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Discussion Starter · #1 ·
I have a client who has had some questionable work done on the NEW home she had built. Just weird stuff... like sheetrock butt joints in a ceiling running perpendicular to a joist - NO tape - cracks appeared instantly.. etc... Anyway, now she is not happy with her tile floor. When it was originally installed the installer didn't put enough grout in the cracks. Now there are craters that catch every crumb, dog kibble, etc. she drops on the floor. So, she wants me to add more grout. My concern is that it won't adhere and then will fail prematurely. I've asked a bunch of people (like at Color Tile, Home Depot, Floor Stores, etc...) Most of them said "no problem just add more grout" some say, "sure, just rough up the existing grout with a dremel and then add more with plenty of admix", and a few said "no way, it will fail for sure". So... any more suggestions / recommendatioins? Incidentally, the tile floor was installed after the original morons installed a hardwood floor on a cement slab -- with NO vapor barrier. Strangely, the floor cupped in about a month!
 

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Carpe Diem
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So the tile is installed over a slab?
Do you know what kind of grout was originally used?
You know you're going to own the entire floor if you touch it, right?


(JF, I used the return key!!!)
 

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Starving Tile Artist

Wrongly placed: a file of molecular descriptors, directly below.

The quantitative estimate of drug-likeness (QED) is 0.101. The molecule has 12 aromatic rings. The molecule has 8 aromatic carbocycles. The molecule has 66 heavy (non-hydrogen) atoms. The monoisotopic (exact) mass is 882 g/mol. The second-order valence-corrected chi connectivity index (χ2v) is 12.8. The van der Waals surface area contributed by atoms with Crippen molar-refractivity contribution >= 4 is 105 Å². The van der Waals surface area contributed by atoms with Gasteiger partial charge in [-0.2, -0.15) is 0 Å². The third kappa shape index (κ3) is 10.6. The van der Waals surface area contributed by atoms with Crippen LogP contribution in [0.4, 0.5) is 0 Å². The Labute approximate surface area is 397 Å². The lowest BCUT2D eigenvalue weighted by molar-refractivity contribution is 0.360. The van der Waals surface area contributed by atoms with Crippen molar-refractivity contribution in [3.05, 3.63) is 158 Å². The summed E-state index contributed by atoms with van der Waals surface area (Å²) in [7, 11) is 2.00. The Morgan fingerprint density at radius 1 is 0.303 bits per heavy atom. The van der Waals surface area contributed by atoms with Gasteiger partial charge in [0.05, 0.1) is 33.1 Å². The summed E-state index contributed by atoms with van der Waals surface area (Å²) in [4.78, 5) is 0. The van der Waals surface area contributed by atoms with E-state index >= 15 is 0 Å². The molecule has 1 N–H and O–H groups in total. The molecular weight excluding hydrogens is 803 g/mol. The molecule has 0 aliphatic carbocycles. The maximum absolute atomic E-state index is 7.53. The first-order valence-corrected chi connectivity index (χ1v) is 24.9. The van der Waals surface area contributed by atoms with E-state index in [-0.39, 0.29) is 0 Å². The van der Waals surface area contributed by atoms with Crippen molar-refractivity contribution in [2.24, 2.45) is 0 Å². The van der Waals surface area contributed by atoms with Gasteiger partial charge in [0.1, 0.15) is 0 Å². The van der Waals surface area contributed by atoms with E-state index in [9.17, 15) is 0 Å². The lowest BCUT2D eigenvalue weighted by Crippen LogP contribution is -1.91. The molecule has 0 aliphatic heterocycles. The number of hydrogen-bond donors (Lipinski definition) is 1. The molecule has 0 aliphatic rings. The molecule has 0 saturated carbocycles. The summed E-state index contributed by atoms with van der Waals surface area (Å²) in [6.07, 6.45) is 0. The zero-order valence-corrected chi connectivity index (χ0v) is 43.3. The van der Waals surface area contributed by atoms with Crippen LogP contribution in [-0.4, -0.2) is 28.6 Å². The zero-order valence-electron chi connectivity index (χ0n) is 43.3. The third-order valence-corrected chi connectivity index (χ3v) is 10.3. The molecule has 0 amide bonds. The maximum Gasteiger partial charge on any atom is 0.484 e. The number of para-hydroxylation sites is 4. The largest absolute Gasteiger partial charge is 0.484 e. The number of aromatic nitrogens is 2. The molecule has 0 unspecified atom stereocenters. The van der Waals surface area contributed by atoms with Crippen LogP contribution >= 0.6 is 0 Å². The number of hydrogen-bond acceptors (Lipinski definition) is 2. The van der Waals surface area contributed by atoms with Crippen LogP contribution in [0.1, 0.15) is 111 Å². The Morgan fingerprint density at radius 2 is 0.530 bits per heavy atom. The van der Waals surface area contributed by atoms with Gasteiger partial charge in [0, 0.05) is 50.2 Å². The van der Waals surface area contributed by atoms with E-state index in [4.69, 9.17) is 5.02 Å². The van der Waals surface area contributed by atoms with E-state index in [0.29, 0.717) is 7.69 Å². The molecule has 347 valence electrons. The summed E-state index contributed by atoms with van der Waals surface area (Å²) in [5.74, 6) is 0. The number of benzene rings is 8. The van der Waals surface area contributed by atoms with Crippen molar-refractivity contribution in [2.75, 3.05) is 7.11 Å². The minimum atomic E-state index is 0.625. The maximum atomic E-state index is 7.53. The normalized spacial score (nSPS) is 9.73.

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I have a client who has had some questionable work done on the NEW home she had built. Just weird stuff... like sheetrock butt joints in a ceiling running perpendicular to a joist - NO tape - cracks appeared instantly.. etc... Anyway, now she is not happy with her tile floor. When it was originally installed the installer didn't put enough grout in the cracks. Now there are craters that catch every crumb, dog kibble, etc. she drops on the floor. So, she wants me to add more grout. My concern is that it won't adhere and then will fail prematurely. I've asked a bunch of people (like at Color Tile, Home Depot, Floor Stores, etc...) Most of them said "no problem just add more grout" some say, "sure, just rough up the existing grout with a dremel and then add more with plenty of admix", and a few said "no way, it will fail for sure". So... any more suggestions / recommendatioins? Incidentally, the tile floor was installed after the original morons installed a hardwood floor on a cement slab -- with NO vapor barrier. Strangely, the floor cupped in about a month!
Are there any tiles popping up or is it just a grout issue?
How new is the house?









This is going to be like pulling teeth, I fear this thread.
 

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Discussion Starter · #8 ·
I don't know exactly WHAT is under the tile???

There are no loose tiles, just not enough grout.

The house is maybe 5-7 years old - not sure?

I ain't ownin' nothin' in this case! I thought about having her sign some kind of "irregular procedure waiver" !

Found the return key!